In a sharply worded press release, California's Fair Political Practices Commission (FPPC) said the money for the donation made by Americans for Responsible Leadership came from Americans for Job Security, the conservative organization, and had been funneled through The Center to Protect Patient Rights, a non-profit helmed by Sean Noble, a former congressional aide who has been tied to the movement of millions of dollars between political non-profits. The FPPC also said that in disclosing the donors, the Arizona group Americans for Responsible Leadership admitted to "campaign money laundering."
Americans for Responsible Leadership, a Phoenix-based 501(c)4 nonprofit group run by an unlikely collection of Arizona Republicans, began drawing criticism from California Democrats and progressives in October, when it made the enormous donation to another group, called the Small Business Action Committee PAC (SBAC). The SBAC is opposing California's Proposition 30, which is Gov. Jerry Brown's tax-hike initiative, and supporting Proposition 32, which would prohibit labor unions from raising political money through payroll deductions.
"Americans for Responsible Leadership... today sent a letter declaring itself to be the intermediary and not the true source of the [$11 million] contribution," the FPPC said in its press release. "It identified the true source of the contribution as Americans for Job Security, through a second intermediary, The Center to Protect Patient Rights. Under California law, the failure to disclose this initially was campaign money laundering. At $11 million, this is the largest contribution ever disclosed as campaign money laundering in California history."
Emails to Americans for Responsible Leadership director Robert Graham, and a call to Noble's political consulting firm, DC London, were not immediately returned.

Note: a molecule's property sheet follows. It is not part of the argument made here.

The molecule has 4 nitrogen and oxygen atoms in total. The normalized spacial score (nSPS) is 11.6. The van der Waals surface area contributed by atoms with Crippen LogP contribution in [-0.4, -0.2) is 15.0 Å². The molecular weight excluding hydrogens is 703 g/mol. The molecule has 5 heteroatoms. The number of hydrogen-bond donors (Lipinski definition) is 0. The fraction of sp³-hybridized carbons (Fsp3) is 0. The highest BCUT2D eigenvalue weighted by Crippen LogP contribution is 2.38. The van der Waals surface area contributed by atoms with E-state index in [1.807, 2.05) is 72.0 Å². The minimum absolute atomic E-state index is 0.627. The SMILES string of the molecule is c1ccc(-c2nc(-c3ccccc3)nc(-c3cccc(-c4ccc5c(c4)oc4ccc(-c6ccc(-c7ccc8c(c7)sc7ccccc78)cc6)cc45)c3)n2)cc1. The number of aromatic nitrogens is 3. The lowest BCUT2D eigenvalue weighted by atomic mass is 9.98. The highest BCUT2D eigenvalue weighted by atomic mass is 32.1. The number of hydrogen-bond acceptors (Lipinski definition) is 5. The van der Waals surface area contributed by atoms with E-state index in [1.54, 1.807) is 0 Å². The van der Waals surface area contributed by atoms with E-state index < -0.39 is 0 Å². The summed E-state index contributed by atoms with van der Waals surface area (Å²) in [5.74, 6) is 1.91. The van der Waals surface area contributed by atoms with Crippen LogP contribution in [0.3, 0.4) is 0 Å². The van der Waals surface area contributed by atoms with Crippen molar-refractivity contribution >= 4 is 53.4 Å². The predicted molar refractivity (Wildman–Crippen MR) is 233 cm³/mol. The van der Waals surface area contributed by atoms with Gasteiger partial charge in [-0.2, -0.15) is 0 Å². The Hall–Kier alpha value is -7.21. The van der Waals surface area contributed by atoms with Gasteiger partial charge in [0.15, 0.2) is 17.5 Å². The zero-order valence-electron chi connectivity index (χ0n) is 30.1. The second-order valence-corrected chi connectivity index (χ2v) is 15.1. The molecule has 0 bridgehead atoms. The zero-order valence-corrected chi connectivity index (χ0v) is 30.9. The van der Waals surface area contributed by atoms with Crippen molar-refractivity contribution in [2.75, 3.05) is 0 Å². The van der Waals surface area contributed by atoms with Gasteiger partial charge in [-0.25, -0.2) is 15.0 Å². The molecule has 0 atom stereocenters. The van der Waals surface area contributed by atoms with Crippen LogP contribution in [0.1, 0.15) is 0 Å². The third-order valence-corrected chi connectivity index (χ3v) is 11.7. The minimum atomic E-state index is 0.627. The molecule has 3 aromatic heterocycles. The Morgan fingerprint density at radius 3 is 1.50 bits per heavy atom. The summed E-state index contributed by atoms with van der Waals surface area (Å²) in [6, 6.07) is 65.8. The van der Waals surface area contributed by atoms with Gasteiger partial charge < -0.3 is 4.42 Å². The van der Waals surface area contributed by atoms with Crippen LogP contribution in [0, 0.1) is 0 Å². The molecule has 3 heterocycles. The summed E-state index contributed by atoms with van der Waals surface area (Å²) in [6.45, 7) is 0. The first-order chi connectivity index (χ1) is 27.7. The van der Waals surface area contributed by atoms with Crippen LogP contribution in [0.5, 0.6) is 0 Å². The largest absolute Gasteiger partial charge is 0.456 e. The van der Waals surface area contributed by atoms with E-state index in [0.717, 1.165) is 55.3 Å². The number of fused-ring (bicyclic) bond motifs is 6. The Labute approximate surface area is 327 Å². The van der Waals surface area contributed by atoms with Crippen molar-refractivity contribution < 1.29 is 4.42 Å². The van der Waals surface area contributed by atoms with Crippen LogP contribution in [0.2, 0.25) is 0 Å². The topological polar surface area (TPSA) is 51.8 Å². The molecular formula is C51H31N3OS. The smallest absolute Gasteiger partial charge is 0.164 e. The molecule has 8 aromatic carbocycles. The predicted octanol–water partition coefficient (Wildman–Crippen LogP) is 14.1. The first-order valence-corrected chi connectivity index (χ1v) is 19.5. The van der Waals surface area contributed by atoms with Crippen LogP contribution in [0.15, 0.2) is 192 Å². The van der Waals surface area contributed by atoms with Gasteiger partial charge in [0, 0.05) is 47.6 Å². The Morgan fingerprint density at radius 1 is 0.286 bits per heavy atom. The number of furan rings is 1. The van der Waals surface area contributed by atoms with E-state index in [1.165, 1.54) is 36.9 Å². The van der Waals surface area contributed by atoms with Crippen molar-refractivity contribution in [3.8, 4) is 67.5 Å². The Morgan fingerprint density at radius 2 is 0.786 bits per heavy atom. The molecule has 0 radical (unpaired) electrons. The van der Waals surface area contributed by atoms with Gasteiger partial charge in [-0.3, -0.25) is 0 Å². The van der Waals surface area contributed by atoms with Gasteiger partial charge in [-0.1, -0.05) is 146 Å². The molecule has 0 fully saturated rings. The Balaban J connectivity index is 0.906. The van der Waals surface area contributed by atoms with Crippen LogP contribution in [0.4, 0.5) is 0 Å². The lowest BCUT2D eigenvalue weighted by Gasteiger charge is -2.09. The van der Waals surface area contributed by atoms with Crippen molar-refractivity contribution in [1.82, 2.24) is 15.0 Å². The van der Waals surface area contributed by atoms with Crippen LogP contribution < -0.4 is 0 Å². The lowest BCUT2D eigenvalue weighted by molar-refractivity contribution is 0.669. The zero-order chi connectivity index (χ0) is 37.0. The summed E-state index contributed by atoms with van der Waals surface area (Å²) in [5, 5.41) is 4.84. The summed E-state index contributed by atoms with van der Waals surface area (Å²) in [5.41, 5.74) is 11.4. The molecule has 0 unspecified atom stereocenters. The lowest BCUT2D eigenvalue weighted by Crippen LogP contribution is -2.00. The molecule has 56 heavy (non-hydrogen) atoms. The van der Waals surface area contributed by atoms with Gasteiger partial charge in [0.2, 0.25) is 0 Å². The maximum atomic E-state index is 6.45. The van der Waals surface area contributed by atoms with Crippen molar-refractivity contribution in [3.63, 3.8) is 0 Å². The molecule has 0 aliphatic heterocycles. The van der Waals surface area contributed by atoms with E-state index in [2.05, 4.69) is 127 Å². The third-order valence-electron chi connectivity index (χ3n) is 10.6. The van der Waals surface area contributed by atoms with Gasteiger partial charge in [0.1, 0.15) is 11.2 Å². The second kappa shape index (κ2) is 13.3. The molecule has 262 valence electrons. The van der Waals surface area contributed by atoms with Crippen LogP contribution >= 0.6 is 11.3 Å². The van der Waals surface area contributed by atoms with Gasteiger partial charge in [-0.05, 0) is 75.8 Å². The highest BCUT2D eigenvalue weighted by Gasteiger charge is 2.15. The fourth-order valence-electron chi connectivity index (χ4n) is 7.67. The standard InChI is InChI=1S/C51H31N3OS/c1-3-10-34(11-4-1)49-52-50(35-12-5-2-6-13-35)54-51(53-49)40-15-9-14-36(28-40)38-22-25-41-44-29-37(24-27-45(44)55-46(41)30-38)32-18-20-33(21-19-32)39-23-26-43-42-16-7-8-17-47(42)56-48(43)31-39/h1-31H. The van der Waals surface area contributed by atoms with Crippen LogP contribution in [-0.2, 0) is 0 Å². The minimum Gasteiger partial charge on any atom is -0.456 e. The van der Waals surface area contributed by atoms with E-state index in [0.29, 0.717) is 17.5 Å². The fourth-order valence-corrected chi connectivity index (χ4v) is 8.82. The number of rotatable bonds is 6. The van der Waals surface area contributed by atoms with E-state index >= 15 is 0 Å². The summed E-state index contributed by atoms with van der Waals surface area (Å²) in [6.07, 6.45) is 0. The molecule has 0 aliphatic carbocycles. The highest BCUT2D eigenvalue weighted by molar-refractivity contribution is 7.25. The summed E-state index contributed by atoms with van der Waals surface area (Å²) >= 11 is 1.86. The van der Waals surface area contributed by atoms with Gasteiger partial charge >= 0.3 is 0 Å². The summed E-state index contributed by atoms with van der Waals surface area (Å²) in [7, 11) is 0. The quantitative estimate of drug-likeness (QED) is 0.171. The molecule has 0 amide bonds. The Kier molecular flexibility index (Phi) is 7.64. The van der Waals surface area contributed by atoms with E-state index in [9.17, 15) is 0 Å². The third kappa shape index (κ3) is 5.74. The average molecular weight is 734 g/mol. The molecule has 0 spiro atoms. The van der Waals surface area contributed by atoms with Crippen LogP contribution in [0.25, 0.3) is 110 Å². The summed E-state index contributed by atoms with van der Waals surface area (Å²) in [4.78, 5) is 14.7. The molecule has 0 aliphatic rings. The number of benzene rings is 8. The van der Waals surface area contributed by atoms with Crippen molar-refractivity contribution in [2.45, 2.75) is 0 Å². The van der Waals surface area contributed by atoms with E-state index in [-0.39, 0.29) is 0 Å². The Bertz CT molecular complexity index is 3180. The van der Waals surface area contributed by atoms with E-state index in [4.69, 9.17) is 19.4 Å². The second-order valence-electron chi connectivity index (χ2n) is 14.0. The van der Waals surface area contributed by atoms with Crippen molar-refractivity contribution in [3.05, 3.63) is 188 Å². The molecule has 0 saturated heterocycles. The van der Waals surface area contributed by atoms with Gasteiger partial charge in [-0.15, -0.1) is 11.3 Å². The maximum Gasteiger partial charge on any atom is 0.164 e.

Dark money groups like Americans for Responsible Leadership, sometimes called "social welfare" organizations, are generally allowed to collect and spend unlimited amounts of money without disclosing their donors. But the FPPC began seeking records from the group late last month to determine whether the its donation complied with state disclosure laws. A legal battle over the FPPC's audit authority quickly reached the state's Supreme Court, which ruled Sunday in favor of the watchdog, ordering the Arizona group to turn over records. Americans for Responsible Leadership had at first indicated that it would ask the U.S. Supreme Court to block the California order. But that request was withdrawn Monday.
"The persistence and hard work of the FPPC has won a significant and lasting victory for transparency in the political process," Ann Ravel, chair of the FPPC, said in a statement. "We will continue in this matter and all others to ensure that the people of California know who is funding political activity in this State."